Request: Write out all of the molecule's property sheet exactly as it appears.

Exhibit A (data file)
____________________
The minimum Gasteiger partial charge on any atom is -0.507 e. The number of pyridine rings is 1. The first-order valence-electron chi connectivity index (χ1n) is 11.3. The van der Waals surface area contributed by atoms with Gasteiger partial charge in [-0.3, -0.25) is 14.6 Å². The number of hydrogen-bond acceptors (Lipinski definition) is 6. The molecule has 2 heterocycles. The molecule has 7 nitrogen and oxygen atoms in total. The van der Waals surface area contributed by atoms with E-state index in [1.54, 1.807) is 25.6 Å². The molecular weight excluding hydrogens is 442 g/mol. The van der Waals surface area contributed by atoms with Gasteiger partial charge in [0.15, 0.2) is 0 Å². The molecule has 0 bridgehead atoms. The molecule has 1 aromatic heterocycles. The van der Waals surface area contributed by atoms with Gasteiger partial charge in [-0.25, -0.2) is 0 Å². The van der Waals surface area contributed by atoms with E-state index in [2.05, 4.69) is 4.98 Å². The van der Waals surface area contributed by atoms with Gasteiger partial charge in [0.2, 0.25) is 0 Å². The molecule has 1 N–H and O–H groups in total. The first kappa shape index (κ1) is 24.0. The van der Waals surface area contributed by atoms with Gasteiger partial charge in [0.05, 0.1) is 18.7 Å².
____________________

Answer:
The minimum Gasteiger partial charge on any atom is -0.507 e. The number of pyridine rings is 1. The first-order valence-electron chi connectivity index (χ1n) is 11.3. The van der Waals surface area contributed by atoms with Gasteiger partial charge in [-0.3, -0.25) is 14.6 Å². The number of hydrogen-bond acceptors (Lipinski definition) is 6. The molecule has 2 heterocycles. The molecule has 7 nitrogen and oxygen atoms in total. The van der Waals surface area contributed by atoms with E-state index in [1.54, 1.807) is 25.6 Å². The molecular weight excluding hydrogens is 442 g/mol. The van der Waals surface area contributed by atoms with Gasteiger partial charge in [0.15, 0.2) is 0 Å². The molecule has 0 bridgehead atoms. The molecule has 1 aromatic heterocycles. The van der Waals surface area contributed by atoms with Gasteiger partial charge in [-0.25, -0.2) is 0 Å². The van der Waals surface area contributed by atoms with E-state index in [2.05, 4.69) is 4.98 Å². The van der Waals surface area contributed by atoms with Gasteiger partial charge in [0.2, 0.25) is 0 Å². The molecule has 1 N–H and O–H groups in total. The first kappa shape index (κ1) is 24.0. The van der Waals surface area contributed by atoms with Gasteiger partial charge in [0.05, 0.1) is 18.7 Å².